Nurbanu Sultan

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Afife Nurbano Sultan
Apartments Valide Sultan Topkapi March 2008pano.jpg
Reconstructed scene of a Valide Sultan and her attendants in her apartments at Topkapı Palace
Born Cecili Venier-Baffo, or Kale Kartanou, or "Rachel Marie Nassi"
1525
Páros, Cyclades Islands, Republic of Venice
Died 7 December 1583 (aged 58)
Istanbul
Resting place
The tomb of Sultan Selim II located in Hagia Sophia, Istanbul
Ethnicity Italian
Known for Valide Sultan
Religion Judaism converted to Islam
Spouse(s) Selim II
Children Esmehan Sultan
Murad III
Şah Sultan
Fatma Sultan
Parents Nicolò Venier and Violanta Baffo or Joseph Nassi

Nurbano Sultan (fully Devletlu İsmetlu Afife Nûr-Banû Vâlide Sultân Aliyyetü'ş-Şân Hazretleri; Ottoman Turkish: نور بانو سلطان, ca. 1525 – 7 December 1583) was the favourite consort and later wife of Sultan Selim II of the Ottoman Empire, mother of Sultan Murad III, and de facto co-ruler as the Valide Sultan for nine years from 1574 until 1583. She was either a Venetian of noble birth or a Spanish Jew.[1] Her birth name may have been Cecilia or Olivia Venier-Baffo,[2] or Rachel Marie Nassi.[3]

Biographical theories[edit]

Currently, there exist three living theories about the ethnic roots of "Sultanâ Nûr-Banû".

Cecilia or Olivia[edit]

According to Venetian records, Cecilia or Olivia was presumably the natural daughter of Nicolò Venier, a Lord of Páros, by Violanta Baffo. She was the niece of the Doge of Venice, Sebastiano Venier. She was captured when the Turks conquered the Cyclades island of Páros, where she was born, during the 1537 war, abducted from there and taken to the royal harem of Ottoman Prince Selim II in Istanbul, where she was renamed "Afife Nûr-Banû".

Rachel Marie Nassi[edit]

According to Ottoman records, Rachel Marie was the sister of Joseph Nassi, who was in a very close relationship with Nurbanu's husband. Being a Jewish, she gave priorities to the Jewish people of Istanbul and Manisa.

Time as a Sultana[edit]

Nurbanu became the most favored consort of Ottoman Sultan Selim II, who was put on the throne in 1566, and the mother of Ottoman Sultan Murad III. When Selim II died in 1574, she concealed his death and hid his corpse in an icebox until her son Murad arrived at Istanbul from the Province of Manisa, where Murad was the governor. Twelve days later, upon Murad III's accession to the Ottoman throne, Nûr-Banû acquired the title of Valide Sultan.

Foreign politics[edit]

After Nûr-Banû became the Valide Sultan to her son Murad III, she effectively managed the government together with the Grand Vizier Sokollu Mehmed Pasha, who acted as co-regent with the sultan during the Sultanate of Women. Her intermediary to the world outside the harem was her "kira", Esther Handali. "Kira" was so popular means of communication with the outside world when Nûr-Banû was the Valide Sultan that the two women were said to have been lovers. She corresponded with the queen Catherine de' Medici of France. During her nine years of regency (1574 - 1583), her politics were so pro-Venetian that she was hated by the Republic of Genoa. Some have even suggested that she was poisoned by a Genoese agent. In any case, she died at her Palace in the Yenikapı Quarter, Istanbul on 7 December 1583 ( On the 21st day of the month of dhu l-qa'da, 991 of the Arabic calendar ). Moreover, it has been said that Nûr-Banû was related to Safiye Sultan, who was born Sofia Baffo, married to Nûr-Banû's son Murad III, and consequently became the next Valide Sultan of the Ottoman Empire when her son Mehmed III acceded to the throne. On the other hand, the Ottoman records claim that the Republic of Venice became highly dependent on the Ottoman Empire during the regency of Sultâna Afife Nûr-Banû because her policies were extremely pro-Jewish.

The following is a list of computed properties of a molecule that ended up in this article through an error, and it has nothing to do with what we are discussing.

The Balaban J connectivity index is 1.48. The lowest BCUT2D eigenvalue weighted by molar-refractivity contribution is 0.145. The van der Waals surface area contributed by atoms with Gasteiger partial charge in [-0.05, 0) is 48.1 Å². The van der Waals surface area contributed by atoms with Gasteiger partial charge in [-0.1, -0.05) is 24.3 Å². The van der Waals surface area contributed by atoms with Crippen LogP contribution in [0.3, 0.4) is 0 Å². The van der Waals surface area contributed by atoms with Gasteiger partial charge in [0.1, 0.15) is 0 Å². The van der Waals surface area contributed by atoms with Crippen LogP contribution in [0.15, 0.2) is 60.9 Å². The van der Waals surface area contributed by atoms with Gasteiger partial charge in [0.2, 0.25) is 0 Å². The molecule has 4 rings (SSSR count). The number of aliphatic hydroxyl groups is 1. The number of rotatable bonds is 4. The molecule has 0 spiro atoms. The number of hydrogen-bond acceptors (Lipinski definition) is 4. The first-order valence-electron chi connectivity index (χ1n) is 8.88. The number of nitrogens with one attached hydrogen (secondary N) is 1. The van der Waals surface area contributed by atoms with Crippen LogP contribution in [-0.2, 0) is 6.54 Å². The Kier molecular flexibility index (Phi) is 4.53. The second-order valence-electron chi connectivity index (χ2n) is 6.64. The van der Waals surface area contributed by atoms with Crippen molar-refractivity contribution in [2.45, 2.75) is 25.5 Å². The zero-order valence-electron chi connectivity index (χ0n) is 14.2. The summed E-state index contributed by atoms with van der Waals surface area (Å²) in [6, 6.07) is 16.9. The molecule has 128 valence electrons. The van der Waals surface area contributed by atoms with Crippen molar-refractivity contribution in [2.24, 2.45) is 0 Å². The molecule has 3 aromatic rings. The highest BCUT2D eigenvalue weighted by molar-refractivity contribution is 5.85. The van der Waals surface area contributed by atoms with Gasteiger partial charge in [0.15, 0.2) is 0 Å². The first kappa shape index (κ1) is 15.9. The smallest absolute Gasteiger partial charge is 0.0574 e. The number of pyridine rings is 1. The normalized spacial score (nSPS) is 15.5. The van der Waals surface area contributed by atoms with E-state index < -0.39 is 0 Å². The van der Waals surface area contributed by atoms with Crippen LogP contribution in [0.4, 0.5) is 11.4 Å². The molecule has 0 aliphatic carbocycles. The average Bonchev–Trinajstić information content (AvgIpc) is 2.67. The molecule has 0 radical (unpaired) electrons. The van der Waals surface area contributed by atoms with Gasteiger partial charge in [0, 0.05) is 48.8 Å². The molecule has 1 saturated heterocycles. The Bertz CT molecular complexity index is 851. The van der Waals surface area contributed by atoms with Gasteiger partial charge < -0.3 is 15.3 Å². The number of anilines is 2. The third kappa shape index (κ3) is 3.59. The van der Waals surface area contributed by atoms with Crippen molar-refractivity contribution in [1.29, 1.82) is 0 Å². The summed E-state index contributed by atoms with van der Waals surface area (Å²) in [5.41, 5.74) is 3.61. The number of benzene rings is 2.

Charitable establishments and philanthrophy[edit]

During her nine years of regency, Afife Nûr-Banû Sultana ordered the renowned Ottoman architect Mimar Sinan to build The Atik Valide Mosque and Külliye, a multi-purpose complex of buildings centered around the mosque and composed of madrasah, darüşşifa, khanqah, caravanserai, and Turkish bath at the district of Üsküdar in Istanbul, where previously a "Jewish bath" was located at. The construction of the Külliye was completed and put in commission at the end of 1583, just before the demise of Afife Nûr-Banû Valide Sultan on 7 December 1583. She was buried at the mausoleum of her husband Ottoman Sultan Selim II located inside The Hagia Sophia Mosque at Sultanahmet in Istanbul, Turkey.

Gallery[edit]

Sources[edit]

  • Goodwin, Jason, Lords of the Horizons, (1998) - page 160
  • A.D. Alderson, The Structure of the Ottoman Dynasty. Clarendon Press, Oxford, 1956.
  • Almanach de Gotha: annuaire généalogique, diplomatique et statistique, Justes Perthes, Gotha, 1880-1944.
  • Burke's Royal Families of the World, Volume II: Africa & The Middle East, Burke's Peerage Ltd., London, 1980.
  • Yılmaz Öztuna, Devletler ve Hanedanlar, Turkiye 1074-1990, Ankara, 1989.
  • Osman Selâheddin Osmanoğlu, Osmanli Devleti'nin Kuruluşunun 700. Yılında Osmanlı Hanedanı, Islâm Tarih, Sanat ve Kültür Araştırma Vakfı (ISAR), Istanbul, 1999.
  • Emine Fuat Tugay, Three Centuries: Family Chronicles of Turkey and Egypt, Oxford, 1963.

References[edit]

  1. ^ http://books.google.com.tr/books?id=Xd422lS6ezgC&pg=PA178 Stanford J. Shaw, History of the Ottoman Empire and modern Turkey, Volume 1. page 178
  2. ^ Valeria Heuberger, Geneviève Humbert, Geneviève Humbert-Knitel, Elisabeth Vyslonzil, Cultures in Colors, page 68. ISBN 3-631-36808-9, 2001
  3. ^ Godfrey Goodwin, The Private World of Ottoman Women, Saqi Book, ISBN 0-86356-745-2, ISBN 3-631-36808-9, 2001. page 128,

External links[edit]

Ottoman royalty
Preceded by
Ayşe Hafsa Sultan
Valide Sultan
15 December 1574 – 7 December 1583
Succeeded by
Safiye Sultan